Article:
The whole of the mechanism of this front-wheel brake gear is most interesting and ingenious, and is worthy of close examination. The pedal takes hold of a horizontal compensating bar, at both ends of which are dependent coupling rods. That one at the rear operates the foot brake cam spindle, and has, at its upper end, a wing nut with notched boss engaging with another on the supporting brac.kets, affording excellent means of adjustment for both the brakes. The other vertical spindle is coupled to a lever on the end of a cross-shaft which is mounted in the lower portion of the clutch housing. Other levers, one at each end of this cross-shaft, are to horizontal bell-crank levers suitably mounted underneath the dumb-irons, and as close to the forward ends of the front springs as possible. Other coup

Hag rods from the front ends of these bell-crank levers transmit the brake effort to horizontal brake levers ful-, crumed on the top ends of the steering pivots, and coupling links, screwed right and left-hand so as to be adjustable, connect the other arms of these bell-crank levers to the actual operating levers on the front-wheel brakes.

We have now come to the piece de resistance of the whole. mechanism, the extremely simple and effective means of expanding the brake shoes. Each steering pivot, which is, of course, stationary in the axle, is extended in an upward direction, and has, formed upon the extension, a quick-thread screw. The operating lever has a large boss, which is screwed internally to engage this thread, the mechanism in the boss being enclosed by a ease-hardened cap. The brake expander is mounted on a spindle on which is a short lever, at the outer end of which is a setscrew bearing upon this cap. Consequently, as the main operating lever is moved by means of the mechanism, which we have already, described, it tends to be unscrewed from the steering point, thus lifting the cap and operating the expander through the means of the set scretv and short lever to which we have already referred. Incidentally, the same setscrew affords ample means of adjustment as the shoes wear.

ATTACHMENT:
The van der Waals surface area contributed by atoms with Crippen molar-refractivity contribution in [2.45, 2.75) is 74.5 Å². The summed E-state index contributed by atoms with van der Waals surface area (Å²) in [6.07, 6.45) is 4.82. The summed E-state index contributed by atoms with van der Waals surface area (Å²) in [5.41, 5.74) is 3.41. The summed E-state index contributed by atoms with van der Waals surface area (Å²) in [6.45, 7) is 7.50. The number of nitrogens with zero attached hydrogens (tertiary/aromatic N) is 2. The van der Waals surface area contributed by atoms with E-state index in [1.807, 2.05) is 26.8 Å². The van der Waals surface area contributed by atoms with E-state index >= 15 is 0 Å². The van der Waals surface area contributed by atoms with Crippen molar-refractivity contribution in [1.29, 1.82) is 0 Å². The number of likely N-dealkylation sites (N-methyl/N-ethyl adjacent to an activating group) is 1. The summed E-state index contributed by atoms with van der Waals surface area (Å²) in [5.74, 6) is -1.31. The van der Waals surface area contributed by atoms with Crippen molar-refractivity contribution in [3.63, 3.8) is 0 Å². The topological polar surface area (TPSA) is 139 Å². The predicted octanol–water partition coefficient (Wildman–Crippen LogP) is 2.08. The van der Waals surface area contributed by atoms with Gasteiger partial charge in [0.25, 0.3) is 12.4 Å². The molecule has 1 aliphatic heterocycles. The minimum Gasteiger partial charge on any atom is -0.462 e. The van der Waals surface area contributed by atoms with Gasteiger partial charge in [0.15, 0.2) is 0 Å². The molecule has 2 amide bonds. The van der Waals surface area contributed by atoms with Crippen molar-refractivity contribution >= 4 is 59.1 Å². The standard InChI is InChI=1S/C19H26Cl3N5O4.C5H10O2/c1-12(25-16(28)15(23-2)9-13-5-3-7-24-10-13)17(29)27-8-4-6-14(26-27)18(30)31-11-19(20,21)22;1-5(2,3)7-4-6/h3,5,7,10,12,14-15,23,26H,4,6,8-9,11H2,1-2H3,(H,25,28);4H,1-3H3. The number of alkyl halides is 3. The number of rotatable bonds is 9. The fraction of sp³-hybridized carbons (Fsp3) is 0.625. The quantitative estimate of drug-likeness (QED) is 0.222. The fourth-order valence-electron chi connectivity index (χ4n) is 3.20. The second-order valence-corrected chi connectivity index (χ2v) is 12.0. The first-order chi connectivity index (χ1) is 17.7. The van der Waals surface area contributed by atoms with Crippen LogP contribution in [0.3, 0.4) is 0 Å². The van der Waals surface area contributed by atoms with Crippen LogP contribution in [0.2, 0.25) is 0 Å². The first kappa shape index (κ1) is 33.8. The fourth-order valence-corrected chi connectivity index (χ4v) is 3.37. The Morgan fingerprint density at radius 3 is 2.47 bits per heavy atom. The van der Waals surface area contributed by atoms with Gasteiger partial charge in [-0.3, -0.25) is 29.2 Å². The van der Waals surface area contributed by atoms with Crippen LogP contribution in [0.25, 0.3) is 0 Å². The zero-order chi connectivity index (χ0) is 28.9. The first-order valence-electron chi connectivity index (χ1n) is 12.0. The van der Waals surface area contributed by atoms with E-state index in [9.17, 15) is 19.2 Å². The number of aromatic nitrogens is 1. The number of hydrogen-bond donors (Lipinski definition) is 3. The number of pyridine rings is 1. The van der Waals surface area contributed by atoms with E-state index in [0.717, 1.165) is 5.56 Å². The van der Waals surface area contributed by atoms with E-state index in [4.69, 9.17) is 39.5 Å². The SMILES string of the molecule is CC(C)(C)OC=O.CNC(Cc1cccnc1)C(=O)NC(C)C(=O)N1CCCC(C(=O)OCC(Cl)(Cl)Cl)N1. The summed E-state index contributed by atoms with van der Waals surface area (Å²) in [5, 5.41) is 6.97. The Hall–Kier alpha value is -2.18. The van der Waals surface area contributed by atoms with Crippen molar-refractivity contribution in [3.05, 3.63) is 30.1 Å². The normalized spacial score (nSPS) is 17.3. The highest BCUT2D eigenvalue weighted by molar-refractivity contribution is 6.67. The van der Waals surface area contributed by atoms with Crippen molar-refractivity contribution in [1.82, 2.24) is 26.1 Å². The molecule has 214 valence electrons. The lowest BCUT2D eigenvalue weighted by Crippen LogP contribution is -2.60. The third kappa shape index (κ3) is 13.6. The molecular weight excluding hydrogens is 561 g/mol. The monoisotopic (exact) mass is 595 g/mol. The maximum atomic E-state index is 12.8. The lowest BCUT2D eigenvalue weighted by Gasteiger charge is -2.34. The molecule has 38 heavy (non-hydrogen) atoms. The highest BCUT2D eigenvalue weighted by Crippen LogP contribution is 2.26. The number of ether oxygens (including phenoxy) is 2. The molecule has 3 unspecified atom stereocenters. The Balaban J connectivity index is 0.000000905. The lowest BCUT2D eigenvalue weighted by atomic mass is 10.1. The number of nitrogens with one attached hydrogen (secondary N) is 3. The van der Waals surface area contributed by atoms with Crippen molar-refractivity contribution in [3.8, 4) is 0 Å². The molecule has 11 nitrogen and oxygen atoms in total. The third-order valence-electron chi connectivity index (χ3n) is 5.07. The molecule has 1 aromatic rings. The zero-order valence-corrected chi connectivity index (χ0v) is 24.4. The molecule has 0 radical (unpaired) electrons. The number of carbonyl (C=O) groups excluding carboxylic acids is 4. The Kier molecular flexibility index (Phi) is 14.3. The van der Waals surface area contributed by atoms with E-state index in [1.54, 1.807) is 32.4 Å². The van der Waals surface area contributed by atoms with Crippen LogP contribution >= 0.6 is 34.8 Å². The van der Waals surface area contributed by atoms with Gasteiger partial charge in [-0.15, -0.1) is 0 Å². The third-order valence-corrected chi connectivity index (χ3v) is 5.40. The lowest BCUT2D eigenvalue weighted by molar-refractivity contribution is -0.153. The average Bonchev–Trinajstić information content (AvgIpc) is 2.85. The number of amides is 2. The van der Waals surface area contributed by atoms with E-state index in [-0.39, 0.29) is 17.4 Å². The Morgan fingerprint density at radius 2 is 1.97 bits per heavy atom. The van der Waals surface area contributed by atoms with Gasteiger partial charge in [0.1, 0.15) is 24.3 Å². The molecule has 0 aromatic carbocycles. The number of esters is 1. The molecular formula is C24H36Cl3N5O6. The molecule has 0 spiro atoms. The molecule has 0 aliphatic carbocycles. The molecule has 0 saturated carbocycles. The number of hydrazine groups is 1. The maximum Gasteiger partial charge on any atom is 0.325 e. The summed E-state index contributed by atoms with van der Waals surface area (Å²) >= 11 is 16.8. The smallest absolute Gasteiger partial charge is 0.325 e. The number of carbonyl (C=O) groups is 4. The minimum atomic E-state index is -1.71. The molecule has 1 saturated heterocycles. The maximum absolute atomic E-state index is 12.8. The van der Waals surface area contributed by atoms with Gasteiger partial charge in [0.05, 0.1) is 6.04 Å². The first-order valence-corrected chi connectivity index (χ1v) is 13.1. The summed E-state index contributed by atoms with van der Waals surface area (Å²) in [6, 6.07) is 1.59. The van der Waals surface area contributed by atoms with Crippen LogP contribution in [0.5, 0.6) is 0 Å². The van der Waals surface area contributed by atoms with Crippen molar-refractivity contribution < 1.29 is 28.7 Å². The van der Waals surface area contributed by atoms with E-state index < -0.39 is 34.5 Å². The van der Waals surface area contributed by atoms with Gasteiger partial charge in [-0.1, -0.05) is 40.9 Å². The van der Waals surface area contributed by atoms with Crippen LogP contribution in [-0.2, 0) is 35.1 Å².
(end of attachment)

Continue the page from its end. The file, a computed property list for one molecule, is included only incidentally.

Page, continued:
' It should be noted that, as the operating lever is mounted upon the steering pivot itself, it is entirely unaffected by the movement of the steering gear; again, as the coupling rod to this lever is anchored, at its front end, as near as possible to the point of attachment of the fore-end of the front spring of the chassis, there is no interference with the braking on account of oscillation of the chassis on its springs. This is, in our opinion, a very important feature which is not always considered. Suspension of the chassis is on semi elliptic springs fore and aft. The rear springs take the torque and thrust or the reaction.

Grease-gun lubrication is employed throughout the chassis, wherever grease lubrication is desirable, and altogether this new Unic chassis appears to embody in its design all the most modern ideas of design and construction, and to be admirably adapted for the conveyance of its rated load.

The sole concessionnaires in Great Britain and the Colonies for this new chassis are TJnic Motors, Ltd., of 18, Brewer Street, Buckingham Palace Road, London, S.W.


Locations: London